We are living in a time of rising eco-consciousness, which is just fine with me. Every aspect of our lives needs to be examined, possibly challenged, and often changed so that we may all learn how to live in a more sustainable way, thus ensuring a healthy planet for future generations.
And this includes weddings. For many of us, considering the environmental impact of our actions is still new and unfamiliar territory. Thankfully, there are plenty of people who have been giving this subject lots of thought. Search for “green weddings” on the web and you will see what I mean.
I was delighted to discover that one of the couples at whose wedding ceremony I will be officiating in June is among those who are leading the way for the rest of us. Leah’s blog not only has suggestions for brides and grooms who want to make their weddings a little greener, but she also rates the suggestions in terms of which are the most economical. Enjoy!
Last year in May I officiated at a wedding which was running late due to a sudden nasty storm that blew in at exactly the wrong moment. It took about forty-five minutes for the venue staff to move things indoors and for the DJ to dry off his equipment. Mostly everyone took it in stride, although I know it was a little bit stressful for the bride and groom. Overall, the wedding party was able to adjust to the changes easily enough.
Except for the flower girl. When it came time for her to walk down the much shorter aisle than what had been rehearsed outside, she carefully walked forward, took petals one at a time out of her basket and dropped them to the floor. When she arrived at the front of the room where the bridal party was assembled, she turned around and started back down the aisle, still carefully taking one petal at a time from her basket. She was half way to the back of the room when I realized what she was doing. She thought that her job would not be finished until she had emptied the basket completely of those rose petals. And, by golly, she was going to do just that! So when she got to the back of the room, she turned around again to head up the aisle. Well, by this time we were all grinning and giggling, and some of the guests started snapping photos of this very serious and conscientious flower girl. When she got to the front a second time, her mother intervened and the bride was finally able to make her long-awaited appearance.
This lovely young lady was just another reminder that when children are a part of a wedding ceremony, you should be ready for anything to happen! If you prefer that things be predictable or more formal, then you may want to think twice before including children in your wedding party. It can become way too stressful for both you and the child. But if you can go with the flow and are open to the surprises (and delights) that children in weddings can bring, then by all means include them in your ceremony!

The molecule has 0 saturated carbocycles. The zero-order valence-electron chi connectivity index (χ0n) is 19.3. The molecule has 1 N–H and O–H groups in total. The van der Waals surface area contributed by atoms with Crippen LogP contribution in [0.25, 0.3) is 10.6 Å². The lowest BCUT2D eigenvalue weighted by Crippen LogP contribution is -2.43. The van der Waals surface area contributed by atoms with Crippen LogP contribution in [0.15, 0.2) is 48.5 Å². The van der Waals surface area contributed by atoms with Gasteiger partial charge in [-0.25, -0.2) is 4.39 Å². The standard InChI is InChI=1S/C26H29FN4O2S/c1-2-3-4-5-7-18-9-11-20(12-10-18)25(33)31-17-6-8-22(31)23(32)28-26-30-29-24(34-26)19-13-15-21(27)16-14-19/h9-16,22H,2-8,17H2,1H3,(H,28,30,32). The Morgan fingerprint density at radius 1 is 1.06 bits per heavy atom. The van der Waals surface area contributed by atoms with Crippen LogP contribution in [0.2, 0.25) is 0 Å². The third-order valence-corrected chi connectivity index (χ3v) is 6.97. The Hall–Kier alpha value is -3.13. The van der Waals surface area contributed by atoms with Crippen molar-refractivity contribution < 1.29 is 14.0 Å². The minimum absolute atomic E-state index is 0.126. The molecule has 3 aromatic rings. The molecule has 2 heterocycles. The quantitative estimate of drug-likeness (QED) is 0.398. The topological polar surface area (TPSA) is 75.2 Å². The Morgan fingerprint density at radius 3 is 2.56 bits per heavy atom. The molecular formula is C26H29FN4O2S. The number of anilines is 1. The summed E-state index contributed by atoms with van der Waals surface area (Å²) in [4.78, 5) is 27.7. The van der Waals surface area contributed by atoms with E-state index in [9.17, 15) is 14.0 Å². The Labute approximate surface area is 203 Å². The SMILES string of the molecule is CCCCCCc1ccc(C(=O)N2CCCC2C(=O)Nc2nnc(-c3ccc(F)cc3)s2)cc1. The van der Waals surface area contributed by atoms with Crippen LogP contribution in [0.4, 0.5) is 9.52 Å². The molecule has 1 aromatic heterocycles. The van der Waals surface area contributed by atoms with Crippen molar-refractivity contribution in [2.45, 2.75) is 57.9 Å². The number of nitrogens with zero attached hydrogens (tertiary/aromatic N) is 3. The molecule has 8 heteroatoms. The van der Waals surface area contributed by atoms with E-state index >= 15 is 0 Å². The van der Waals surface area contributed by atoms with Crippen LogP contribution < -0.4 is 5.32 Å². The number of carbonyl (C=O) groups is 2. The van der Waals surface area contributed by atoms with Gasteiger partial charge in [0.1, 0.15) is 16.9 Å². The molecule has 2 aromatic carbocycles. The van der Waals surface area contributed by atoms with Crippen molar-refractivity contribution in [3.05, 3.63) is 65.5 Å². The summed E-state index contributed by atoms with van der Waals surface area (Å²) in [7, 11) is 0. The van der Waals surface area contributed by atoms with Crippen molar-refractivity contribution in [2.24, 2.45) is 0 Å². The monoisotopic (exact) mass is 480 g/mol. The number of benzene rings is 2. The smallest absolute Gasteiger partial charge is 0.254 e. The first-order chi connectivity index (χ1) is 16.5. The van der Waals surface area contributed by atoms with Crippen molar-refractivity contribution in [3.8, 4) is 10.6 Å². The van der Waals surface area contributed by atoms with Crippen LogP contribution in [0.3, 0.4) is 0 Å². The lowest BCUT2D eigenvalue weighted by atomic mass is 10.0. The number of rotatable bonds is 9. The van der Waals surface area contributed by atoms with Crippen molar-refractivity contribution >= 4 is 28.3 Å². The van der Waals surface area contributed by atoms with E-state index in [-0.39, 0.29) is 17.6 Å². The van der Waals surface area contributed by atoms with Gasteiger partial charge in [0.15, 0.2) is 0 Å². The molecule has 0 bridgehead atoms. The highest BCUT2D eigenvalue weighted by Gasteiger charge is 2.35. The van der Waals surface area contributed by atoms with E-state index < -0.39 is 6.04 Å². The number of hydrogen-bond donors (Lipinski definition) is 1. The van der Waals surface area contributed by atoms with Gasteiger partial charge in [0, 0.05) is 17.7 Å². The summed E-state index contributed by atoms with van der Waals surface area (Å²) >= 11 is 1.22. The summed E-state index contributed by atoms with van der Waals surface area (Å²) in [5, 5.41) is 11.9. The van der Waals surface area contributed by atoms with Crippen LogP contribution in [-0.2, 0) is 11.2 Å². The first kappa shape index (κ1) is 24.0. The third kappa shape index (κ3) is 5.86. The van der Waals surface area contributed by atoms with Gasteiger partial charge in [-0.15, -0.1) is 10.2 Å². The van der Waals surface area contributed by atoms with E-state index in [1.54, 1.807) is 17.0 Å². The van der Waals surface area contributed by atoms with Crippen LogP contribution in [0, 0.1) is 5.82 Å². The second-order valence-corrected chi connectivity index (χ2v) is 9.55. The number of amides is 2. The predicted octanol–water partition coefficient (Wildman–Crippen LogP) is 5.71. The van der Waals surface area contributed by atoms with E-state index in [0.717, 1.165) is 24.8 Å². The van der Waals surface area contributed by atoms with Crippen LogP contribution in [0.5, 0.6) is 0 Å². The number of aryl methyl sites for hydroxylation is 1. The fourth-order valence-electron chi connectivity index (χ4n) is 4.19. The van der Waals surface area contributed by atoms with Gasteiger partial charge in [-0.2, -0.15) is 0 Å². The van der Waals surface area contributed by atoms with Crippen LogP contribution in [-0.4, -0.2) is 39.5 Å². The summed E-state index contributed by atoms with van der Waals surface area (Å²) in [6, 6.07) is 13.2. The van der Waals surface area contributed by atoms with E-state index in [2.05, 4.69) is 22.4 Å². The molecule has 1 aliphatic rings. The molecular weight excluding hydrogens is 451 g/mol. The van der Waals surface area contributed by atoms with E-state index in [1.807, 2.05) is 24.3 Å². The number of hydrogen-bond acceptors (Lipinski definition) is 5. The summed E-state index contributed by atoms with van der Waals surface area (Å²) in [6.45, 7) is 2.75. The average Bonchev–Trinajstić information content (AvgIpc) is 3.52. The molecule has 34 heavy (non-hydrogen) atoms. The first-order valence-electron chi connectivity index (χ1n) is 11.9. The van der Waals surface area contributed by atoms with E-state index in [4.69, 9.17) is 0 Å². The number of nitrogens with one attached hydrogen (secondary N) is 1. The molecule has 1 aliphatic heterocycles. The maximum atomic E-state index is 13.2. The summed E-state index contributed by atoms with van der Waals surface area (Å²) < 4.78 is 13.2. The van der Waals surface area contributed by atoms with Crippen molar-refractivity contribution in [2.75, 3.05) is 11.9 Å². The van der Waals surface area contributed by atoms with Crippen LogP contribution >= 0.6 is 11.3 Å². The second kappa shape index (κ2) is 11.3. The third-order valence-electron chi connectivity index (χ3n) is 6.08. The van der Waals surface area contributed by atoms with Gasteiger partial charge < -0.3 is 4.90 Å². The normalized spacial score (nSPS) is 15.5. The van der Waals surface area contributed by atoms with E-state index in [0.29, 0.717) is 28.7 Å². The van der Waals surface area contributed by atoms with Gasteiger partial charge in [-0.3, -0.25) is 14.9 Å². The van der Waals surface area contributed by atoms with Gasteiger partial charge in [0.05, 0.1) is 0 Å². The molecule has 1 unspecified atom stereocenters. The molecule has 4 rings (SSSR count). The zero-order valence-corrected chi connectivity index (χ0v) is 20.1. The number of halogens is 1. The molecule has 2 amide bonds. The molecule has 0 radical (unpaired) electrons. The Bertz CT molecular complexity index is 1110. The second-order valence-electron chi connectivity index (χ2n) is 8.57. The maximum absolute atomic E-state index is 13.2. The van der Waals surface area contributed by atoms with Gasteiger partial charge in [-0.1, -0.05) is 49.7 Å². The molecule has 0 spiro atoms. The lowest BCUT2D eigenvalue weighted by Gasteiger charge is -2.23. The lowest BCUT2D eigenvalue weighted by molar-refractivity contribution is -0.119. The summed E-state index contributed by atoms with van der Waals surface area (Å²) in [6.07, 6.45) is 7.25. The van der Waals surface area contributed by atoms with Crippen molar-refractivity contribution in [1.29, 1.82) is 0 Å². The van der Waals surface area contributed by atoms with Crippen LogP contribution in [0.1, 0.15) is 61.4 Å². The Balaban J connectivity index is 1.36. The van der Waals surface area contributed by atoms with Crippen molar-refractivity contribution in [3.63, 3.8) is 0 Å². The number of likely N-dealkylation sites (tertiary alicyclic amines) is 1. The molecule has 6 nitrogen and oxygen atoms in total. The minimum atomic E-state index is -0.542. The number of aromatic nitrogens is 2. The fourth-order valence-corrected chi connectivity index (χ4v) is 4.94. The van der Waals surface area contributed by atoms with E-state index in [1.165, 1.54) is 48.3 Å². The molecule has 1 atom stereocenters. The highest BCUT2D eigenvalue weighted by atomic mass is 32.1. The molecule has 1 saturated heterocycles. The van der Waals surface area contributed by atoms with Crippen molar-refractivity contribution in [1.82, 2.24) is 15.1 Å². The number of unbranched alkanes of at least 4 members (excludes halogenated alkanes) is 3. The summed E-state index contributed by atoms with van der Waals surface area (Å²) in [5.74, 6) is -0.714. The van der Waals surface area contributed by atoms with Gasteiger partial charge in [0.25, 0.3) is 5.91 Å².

Well, just when I was ready to move on from this topic, I read Nina Callaway’s “10 Tips for the Perfect Outdoor Wedding: Avoiding Outdoor Wedding Pitfalls” on the About.com website. She does a great job of reminding anyone planning an outdoor wedding of things that you need to consider so that everyone can enjoy your special day.
Check it out at http://weddings.about.com/cs/weddinglocations/a/outdoorwedding.htm
OK, so a few years back I attended an outdoor wedding that took place at high noon in 95-degree heat on the first Saturday in July at a city in the lower Midwest. The concept was creative and a little risky: the bridesmaids and the bride arrived by canoe, one at a time on the shore of a peaceful lake. The rest of us, the guests, Celebrant, groomsmen and groom all waited patiently in the hot sun, waving away the buzzing insects with the thoughtfully provided fans.
What was in short supply, however, was shade. Someone’s grandfather, in a wheelchair and with his portable oxygen supply, wasn’t looking so good, even before the bride made it to the shore. As for me, the redhead-by-nature with super-pale skin: I kept hoping for a quick ceremony so I could rush back to the shade and AC of my ’97 Chevy Prizm.
Well, as it turns out, the bride and bridesmaids arrived without a hitch, and the wedding ceremony itself was just lovely. But my experience as a guest at this ceremony informs me now as I talk with couples who are planning outdoor ceremonies. I encourage them to go ahead and plan the wedding of their dreams, but be sure to consider the needs of their guests in the process. Tents, pavilions, parasols, fans, and even providing sunscreen can go a long way toward helping everyone relax and celebrate your big day when you have chosen the great outdoors to be your wedding chapel!
I never cease to be amazed at the beauty of nature, especially in the seasons of transition, fall and spring. I suppose that’s why so many couples prefer to be married outside, even couples who aren’t necessarily the “outdoorsy” types. You just can’t beat Mother Nature’s décor!
Yet, I suspect there might be something else going on, as well. Once, while riding on a ski lift with a friend, both of us were absolutely awestruck by the majesty of the Rocky Mountains. She commented softly, “It’s hard to not believe in God in a place like this.” The sense of the sacred was inescapable.
Perhaps celebrating wedding ceremonies outdoors helps many of us to recognize the sacred act being performed when two people join their lives in committed love. The beauty and peacefulness that so many of us experience in nature helps us to quiet our noisy lives for a moment or two, hopefully long enough to see a glimpse of the sacred in this powerful moment between these two human beings taking the leap of faith that is a marriage.